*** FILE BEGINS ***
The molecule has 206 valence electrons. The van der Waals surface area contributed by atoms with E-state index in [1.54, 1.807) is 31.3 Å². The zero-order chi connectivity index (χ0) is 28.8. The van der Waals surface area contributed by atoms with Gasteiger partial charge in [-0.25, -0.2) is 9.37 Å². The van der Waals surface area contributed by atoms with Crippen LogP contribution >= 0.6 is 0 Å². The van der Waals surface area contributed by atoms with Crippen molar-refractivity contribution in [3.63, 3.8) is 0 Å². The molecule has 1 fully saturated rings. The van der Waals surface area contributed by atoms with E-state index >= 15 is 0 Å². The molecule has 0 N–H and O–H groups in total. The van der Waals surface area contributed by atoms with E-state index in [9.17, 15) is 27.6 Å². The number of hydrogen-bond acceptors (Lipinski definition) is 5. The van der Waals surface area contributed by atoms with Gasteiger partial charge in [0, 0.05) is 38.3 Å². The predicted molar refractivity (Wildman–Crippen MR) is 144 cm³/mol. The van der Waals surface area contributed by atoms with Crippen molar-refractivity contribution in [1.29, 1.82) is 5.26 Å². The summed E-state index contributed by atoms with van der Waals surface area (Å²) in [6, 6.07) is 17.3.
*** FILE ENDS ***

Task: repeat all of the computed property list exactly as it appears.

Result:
The molecule has 206 valence electrons. The van der Waals surface area contributed by atoms with E-state index in [1.54, 1.807) is 31.3 Å². The zero-order chi connectivity index (χ0) is 28.8. The van der Waals surface area contributed by atoms with Gasteiger partial charge in [-0.25, -0.2) is 9.37 Å². The van der Waals surface area contributed by atoms with Crippen LogP contribution >= 0.6 is 0 Å². The van der Waals surface area contributed by atoms with Crippen molar-refractivity contribution in [3.63, 3.8) is 0 Å². The molecule has 1 fully saturated rings. The van der Waals surface area contributed by atoms with E-state index >= 15 is 0 Å². The molecule has 0 N–H and O–H groups in total. The van der Waals surface area contributed by atoms with E-state index in [9.17, 15) is 27.6 Å². The number of hydrogen-bond acceptors (Lipinski definition) is 5. The van der Waals surface area contributed by atoms with Gasteiger partial charge in [0, 0.05) is 38.3 Å². The predicted molar refractivity (Wildman–Crippen MR) is 144 cm³/mol. The van der Waals surface area contributed by atoms with Crippen molar-refractivity contribution in [1.29, 1.82) is 5.26 Å². The summed E-state index contributed by atoms with van der Waals surface area (Å²) in [6, 6.07) is 17.3.